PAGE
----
Well Aunt Lena was my aunt, but I'm sure you have a pie maker too.

Native to North America, pumpkins have always been a part of our Thanksgiving holiday. The first festival in 1621 brought together the Pilgrims and the Wampanoag, the Indian tribe who helped the Plymouth Colonists adapt to their harsh new land. The first feast was composed of fish, duck, geese, wild turkey, venison, cornbread with nuts, succotash—an Algonquian dish of shelled beans and green corn—and for dessert, pumpkin stewed in maple sap.

I once made this last dish, and it’s actually quite good.

Happy Thanksgiving!

Saturday, November 19, 2016

birding for homeschoolers

Hey, what are you guys looking at?

Was that a song sparrow? Or a Carolina wren? It was moving fast, what did you see? It was brownish, low to the ground, moving through the bushes.

Yesterday's topic was backyard birds for the Ed-Ventures @ Ijams homeschool class I hosted at the nature center. Ed-Ventures @ Ijams is a total of eight classes each based on one of the natural sciences. Last month it was entomology, i.e. insects. Yesterday it was ornithology, i.e. we went birdwatching. Next month's topic is geology. And we have a lot of rocks to look at with two abandoned quarries.

For more information call Lauren at 577-4717, ext. 135.

Friday, November 18, 2016

Arboretum Society thank you

A special thank you goes out to Lynda Haynes and the University of Tennessee Arboretum Society for inviting me to speak at their annual meeting.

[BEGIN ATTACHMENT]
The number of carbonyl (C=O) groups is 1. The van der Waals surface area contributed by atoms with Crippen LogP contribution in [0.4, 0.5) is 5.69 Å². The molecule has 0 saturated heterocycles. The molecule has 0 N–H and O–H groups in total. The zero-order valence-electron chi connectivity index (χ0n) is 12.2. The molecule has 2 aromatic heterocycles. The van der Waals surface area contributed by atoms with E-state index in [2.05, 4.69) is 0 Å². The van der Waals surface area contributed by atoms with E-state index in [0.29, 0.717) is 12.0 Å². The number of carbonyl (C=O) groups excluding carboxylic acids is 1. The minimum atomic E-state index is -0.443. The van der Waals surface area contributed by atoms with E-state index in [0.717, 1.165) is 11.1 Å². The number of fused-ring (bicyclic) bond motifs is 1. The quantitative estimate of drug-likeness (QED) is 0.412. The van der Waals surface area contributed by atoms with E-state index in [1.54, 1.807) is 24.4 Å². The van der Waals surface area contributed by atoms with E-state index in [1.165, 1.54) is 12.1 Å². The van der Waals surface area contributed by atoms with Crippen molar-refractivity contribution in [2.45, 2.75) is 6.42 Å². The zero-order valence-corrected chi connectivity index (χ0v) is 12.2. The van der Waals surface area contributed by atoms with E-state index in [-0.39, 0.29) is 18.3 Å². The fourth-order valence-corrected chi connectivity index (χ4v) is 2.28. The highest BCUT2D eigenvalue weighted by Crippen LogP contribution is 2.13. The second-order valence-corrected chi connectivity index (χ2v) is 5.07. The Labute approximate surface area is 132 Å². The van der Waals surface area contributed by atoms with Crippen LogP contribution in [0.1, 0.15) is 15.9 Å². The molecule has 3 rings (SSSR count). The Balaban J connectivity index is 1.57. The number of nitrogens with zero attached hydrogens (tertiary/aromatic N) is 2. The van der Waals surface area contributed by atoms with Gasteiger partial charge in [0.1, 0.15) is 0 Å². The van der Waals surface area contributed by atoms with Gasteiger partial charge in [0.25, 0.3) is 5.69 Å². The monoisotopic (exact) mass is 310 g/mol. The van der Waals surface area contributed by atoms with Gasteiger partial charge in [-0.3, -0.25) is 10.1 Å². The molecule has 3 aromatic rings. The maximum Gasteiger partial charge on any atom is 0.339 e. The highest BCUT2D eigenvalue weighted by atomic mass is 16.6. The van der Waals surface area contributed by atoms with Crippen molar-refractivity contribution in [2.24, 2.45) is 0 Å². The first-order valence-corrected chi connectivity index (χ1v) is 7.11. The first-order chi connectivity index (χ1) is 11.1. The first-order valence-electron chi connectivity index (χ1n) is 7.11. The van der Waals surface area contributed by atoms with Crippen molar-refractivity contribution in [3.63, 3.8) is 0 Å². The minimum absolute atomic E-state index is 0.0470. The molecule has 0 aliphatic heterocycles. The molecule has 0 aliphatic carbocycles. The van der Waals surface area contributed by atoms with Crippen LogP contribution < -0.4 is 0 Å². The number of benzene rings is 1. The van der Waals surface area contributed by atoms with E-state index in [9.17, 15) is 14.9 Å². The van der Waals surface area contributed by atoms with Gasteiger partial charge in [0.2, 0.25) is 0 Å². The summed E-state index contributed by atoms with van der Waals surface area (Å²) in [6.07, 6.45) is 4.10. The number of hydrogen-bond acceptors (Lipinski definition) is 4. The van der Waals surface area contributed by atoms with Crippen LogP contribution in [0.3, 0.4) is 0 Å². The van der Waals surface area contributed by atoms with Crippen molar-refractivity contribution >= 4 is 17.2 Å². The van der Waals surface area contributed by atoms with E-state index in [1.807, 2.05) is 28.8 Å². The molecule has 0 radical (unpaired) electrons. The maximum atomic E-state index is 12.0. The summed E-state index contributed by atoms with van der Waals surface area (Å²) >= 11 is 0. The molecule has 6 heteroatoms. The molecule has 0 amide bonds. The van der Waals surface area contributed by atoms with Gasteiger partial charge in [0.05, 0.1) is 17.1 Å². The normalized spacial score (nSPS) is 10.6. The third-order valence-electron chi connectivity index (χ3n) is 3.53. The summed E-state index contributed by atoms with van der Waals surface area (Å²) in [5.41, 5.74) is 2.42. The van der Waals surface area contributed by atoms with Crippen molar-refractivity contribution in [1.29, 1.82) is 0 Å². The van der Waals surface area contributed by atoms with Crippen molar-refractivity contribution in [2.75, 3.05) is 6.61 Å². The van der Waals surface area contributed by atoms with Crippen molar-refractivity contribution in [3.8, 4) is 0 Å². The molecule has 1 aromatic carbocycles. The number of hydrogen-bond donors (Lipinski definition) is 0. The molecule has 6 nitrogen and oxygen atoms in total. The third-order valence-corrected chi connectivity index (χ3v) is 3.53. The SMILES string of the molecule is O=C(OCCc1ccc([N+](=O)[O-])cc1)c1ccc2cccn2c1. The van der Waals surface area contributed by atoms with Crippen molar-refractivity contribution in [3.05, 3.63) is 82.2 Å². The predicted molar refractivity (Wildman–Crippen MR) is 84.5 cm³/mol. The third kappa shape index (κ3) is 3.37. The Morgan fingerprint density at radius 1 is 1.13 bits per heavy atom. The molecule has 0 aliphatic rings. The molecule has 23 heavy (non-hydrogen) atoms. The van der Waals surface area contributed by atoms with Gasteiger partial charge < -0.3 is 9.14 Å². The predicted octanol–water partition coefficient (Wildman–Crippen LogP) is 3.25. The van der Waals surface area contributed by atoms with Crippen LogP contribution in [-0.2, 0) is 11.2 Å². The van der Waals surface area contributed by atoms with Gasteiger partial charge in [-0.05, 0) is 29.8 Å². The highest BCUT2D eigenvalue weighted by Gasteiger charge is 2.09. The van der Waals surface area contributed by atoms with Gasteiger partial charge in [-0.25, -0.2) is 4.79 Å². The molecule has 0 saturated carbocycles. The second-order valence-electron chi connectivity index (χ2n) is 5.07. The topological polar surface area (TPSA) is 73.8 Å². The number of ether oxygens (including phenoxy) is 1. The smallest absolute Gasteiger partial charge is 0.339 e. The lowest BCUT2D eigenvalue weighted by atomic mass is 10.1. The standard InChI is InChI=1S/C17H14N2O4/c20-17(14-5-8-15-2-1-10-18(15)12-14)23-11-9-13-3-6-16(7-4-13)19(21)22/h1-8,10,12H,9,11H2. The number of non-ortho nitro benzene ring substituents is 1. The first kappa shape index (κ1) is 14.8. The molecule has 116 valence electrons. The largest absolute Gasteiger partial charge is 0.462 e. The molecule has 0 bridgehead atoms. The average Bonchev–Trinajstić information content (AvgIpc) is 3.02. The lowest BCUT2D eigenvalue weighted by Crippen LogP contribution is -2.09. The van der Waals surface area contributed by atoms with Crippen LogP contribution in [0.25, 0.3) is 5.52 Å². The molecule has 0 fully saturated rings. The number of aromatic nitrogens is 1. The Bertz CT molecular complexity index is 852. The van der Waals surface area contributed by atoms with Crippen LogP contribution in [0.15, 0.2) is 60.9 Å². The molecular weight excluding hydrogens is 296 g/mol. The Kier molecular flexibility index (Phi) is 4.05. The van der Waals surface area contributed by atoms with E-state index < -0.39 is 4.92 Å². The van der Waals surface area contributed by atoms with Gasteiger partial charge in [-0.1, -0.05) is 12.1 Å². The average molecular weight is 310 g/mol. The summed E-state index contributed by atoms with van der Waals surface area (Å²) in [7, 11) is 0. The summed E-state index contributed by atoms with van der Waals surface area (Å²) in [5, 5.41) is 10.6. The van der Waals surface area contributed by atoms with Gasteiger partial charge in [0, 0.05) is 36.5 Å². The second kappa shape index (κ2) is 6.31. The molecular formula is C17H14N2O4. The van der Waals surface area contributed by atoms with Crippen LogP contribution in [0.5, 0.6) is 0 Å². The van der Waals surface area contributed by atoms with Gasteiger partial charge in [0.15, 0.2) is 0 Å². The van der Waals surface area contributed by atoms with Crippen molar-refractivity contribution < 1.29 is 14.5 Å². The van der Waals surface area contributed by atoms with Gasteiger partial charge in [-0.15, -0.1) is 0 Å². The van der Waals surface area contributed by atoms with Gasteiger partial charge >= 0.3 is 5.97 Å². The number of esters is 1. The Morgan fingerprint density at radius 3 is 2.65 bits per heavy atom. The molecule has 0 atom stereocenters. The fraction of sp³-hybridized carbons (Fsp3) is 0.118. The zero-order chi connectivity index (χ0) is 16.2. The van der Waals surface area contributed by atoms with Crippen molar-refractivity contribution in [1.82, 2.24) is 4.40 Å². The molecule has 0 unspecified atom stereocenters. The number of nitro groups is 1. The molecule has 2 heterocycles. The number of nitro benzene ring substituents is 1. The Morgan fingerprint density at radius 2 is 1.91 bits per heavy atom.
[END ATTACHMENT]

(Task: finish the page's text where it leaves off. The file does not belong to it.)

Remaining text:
Arboretum folks love trees, so do woodpeckers. My topic was about our local woodpecker species in general and briefly about the very non-native species I spent three years of my life with: the ivory-billed woodpecker. Although I have never seen the legendary Ghost Bird, I did write a book about UT's own James T. Tanner and his search for ivorybills in the 1930s.

Penning the book with the help of his late wife Nancy was one of my life's most memorable events.

Miss you, Nancy! 

Sunday, November 13, 2016

twice baked pellets

Great horned owl pellet mostly made up of fur and bones

"Someone's in the kitchen with Dinah, Someone's in the kitchen I know oh-oh-oh."

Well, that's not true. It's just me, Dinah did not show oh-oh-oh. I think the baked goods on the agenda were a little too gro-oh-oss for her.

This morning, it's owl pellets being sterilized for this afternoon's Girl Scout Detective Badge workshop at the nature center. 

Whooo ya lookin' at?
Owls cannot chew their food, so they swallow it more or less whole, letting their stomachs squeeze out all the nutrients it contains. Roughly, eight hours after the meal, they regurgitate (upchuck) a pellet filled with all that could not be digested, mostly fur and bones. Then a smart young naturalist Girl Scout can dissect the mass and discover the bones of its last victim. Sort of like CSI forensic scientists.

And the owl pellet dissection is just one of the four activities we have planned. 

Sterilized Pellet Recipe: 
A) Find a regurgitated owl pellet 
B) Wrap the pellet in aluminum foil, place on cookie sheet 
C) Bake at 325 degrees for 40 minutes.

Since an owl pellet is essentially baked once in the bird's stomach, my oven baking was the second. Oddly, it made the house smell like roasted walnuts and burnt hair.

Hint: It's better to do your prep work outside on an old table.

For a look at our last Animal Detectives class click: workshop.